Franz Schubert

String Quartet No. 14 ("Death and the Maiden")

Explained using the 5-4-3-2-1 Method

Duration: Approx. 40 Minutes
Genre: String Quartet
Time of Creation: 1824
World Premiere: 01 February 1826 (private – Vienna)/March 1833 (public – posthumous – Berlin)

Table of Contents

Schubert's String Quartet No. 14 in 5 Sentences

Franz Schubert created his String Quartet No. 14, nicknamed “Death and the Maiden,” during a phase in which he wanted to “approach” the “grand” form of the symphony by composing chamber works (see also the quotation below). The chamber music works Schubert wrote during this phase are now called works of his “late phase” – which is kind of crazy when you consider that Schubert was only 27 years old at the time. But he died only four years later. Schubert’s String Quartet No. 14 is dark in mood throughout, with variations on Schubert’s art song “Death and the Maiden” in the second movement, the text of which is based on a poem by Matthias Claudius. The eerily erotic motif of “Death and the Maiden,” in which Death appears as the seducer or lover of a young woman, has existed since the Renaissance.

Note: This work belongs to the Classical Music Top 100.

4 Highlights from Schubert's String Quartet No. 14

Highlight 1: Death breaks in (beginning)

Schubert’s “Death and the Maiden String Quartet” is one of the few pieces that sends a cold shiver down my spine for its entire duration. Already this beginning…there is no stone left unturned. Death breaks into the middle of life:

Highlight 2: "Rigid" theme in the second movement

The second movement consists of variations on a song Schubert had composed 7 years earlier. Notice how “rigid” this theme is. It is constantly composed of the same rhythmic pattern (loooong-short-short), known across music history as the “death rhythm:”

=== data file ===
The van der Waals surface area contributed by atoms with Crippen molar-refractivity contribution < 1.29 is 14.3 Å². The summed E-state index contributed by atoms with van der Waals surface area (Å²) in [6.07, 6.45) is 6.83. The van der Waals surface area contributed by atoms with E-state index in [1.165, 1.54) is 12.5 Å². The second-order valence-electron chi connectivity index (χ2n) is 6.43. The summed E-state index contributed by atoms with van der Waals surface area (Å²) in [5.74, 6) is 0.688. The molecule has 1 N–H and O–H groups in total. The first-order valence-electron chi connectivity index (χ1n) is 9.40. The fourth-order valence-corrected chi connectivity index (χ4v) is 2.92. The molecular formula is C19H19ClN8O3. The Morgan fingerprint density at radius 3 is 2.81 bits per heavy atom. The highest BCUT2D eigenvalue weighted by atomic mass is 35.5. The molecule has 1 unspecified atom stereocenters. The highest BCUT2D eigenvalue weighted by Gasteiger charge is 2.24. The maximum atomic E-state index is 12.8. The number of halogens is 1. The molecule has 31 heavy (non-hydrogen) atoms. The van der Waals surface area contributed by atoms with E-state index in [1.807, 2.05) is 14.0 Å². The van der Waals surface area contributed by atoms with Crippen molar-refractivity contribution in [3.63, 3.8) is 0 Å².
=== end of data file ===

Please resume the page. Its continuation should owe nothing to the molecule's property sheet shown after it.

Highlight 3: Stirring third movement

After the “rigidity” in the second movement, the wildness in the third movement seems all the more contrasting:

Highlight 4: Restless fourth movement

The fourth movement is hectic, restless – almost like an escape:

3 Questions and Answers about Schubert's String Quartet No. 14

Question 1: What other chamber music works did Schubert create in 1824?

In addition to the String Quartet No. 14, Schubert composed an Octet and another String Quartet.

Question 2: Are there any arrangements of Schubert's String Quartet No. 14?

Yes, there is a very successful arrangement for string orchestra by Gustav Mahler.

Question 3: What other works are there on the motif "Death and the Maiden"?

In music, the motif is taken up, for example, in the “Songs and Dances of Death” by Modest Mussorgsky. The motif also plays a role in more recent music – for example in the musical “Elisabeth”. In the Renaissance, there were numerous paintings about “Death and the Maiden”, for example by Hans Baldung Grien and Hans Sebald Beham, and later mainly poems, for example by Matthias Claudius.

2 Recommended Recordings of Schubert's String Quartet No. 14

Recording 1: Tetzlaff Quartet (live, 2022)

This rousing performance is by the Tetzlaff Quartet:

Recording 2: Quatuor Akos (live, 2019)

I also enjoy listening to this energetic recording by Quatuor Akos:

1 Quote about Schubert's String Quartet No. 14

I have made few new songs, but I have tried my hand at several instrumental things, for I have composed 2 quartets for violins, viola and violoncello and an Octet, and I still want to write a Quartetto; in general, I want to pave my way to the great symphony in this way.

Franz Schubert in a letter of March 31, 1824 to his friend Leopold Kupelwieser

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